…..There are many unanswered questions and fuzzy areas about 007 – enough, surely, to defuse the hysteria and try to get back – or forward – to a sane approach toward the airliner and toward the Soviets generally.
1. What in hell was KAL 007 doing flying 300 miles off-course for several hours over Soviet airspace? KAL 747’s are equipped with three separate, cross-checking, internal navigation systems.
The pilot and crew of 007 should have known instantly that they were off course. And why were there no radio communications from 007 until fifteen minutes before it was shot down? The idea of radio failure makes no sense. Not only because they did make contact at long last, but also because 747’s are equipped with five separate radios, two of which can reach anywhere in the world.
Furthermore, the route flown by 007 is well-travelled; there are planes up there all the time, including another 747 twenty minutes behind that was carrying Senator Jesse Helms. Why didn’t 007 contact any of these other planes and check where they were?
Moreover, all Pacific pilots are well aware, and it is marked clearly on their navigational maps, that one does not fly over Soviet airspace without advance clearance, because the planes are likely to be shot down.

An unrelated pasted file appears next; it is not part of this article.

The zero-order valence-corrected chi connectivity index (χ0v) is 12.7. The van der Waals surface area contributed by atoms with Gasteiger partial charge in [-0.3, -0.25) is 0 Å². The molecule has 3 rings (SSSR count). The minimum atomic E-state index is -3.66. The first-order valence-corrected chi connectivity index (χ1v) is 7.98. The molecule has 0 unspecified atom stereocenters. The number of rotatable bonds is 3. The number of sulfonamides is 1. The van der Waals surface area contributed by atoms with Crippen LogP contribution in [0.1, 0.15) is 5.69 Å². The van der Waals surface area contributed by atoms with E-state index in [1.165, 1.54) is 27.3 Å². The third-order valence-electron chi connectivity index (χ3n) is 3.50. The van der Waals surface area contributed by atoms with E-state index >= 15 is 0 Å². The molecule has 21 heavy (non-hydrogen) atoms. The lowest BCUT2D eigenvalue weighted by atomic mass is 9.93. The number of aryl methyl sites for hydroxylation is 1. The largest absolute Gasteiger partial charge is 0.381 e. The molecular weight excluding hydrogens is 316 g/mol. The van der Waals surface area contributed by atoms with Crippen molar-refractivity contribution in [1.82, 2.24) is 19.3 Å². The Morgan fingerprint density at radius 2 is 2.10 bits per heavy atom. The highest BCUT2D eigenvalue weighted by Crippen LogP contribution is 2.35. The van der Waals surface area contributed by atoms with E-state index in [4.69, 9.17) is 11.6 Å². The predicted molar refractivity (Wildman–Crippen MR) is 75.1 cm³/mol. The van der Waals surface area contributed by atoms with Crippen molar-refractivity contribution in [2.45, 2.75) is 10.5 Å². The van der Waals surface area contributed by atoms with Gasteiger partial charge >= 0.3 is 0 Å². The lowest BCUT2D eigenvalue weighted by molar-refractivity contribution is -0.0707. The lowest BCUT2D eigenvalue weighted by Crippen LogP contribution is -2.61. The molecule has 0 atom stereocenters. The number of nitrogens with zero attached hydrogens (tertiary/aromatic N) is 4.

Why then the insouciance of the 007 pilot? Especially since a civilian KAL airliner was shot down over the Soviet Arctic in 1978? There is one crucial difference, however, between the 1978 incident and that of 1983: the 1978 airliner was a 707, with little of the sophisticated navigational systems of the 747. Its pilot could well have gotten lost; the 007 pilot could not.
Another point: 007 was supposed to report every hour to air controllers on the ground. Why didn’t any of the U.S. or Japanese air controllers, also well aware of the dangers of flying over Soviet territory – especially the sensitive military installations in the Kamchatka-Sakhalin area – why didn’t they ever notify 007 that it was way off course and to get back pronto?
Specifically, we know that the RC-135, our spy plane, was flying on the course that day to monitor Soviet tests. But our most capable monitor for the Soviet tests is the U.S. Cobra Dane radar at Shemya, at the tip of the Aleutians and only 450 miles from Kamchatka. The Shemya radar would have seen quickly that 007 was off course, and would have tracked it from then on. Why, then, didn’t an American official at Shemya immediately pick up a phone, call 007, or call the Japanese controllers at Narita?
It is no wonder that the London Sunday Times concluded from its investigation of the 007 incident that “there is now a growing conviction in military, political and aviation circles that Captain Byung was not in Soviet airspace by accident.”
2. Was the 007 incursion planned, and, if so why? If KAL pilot…..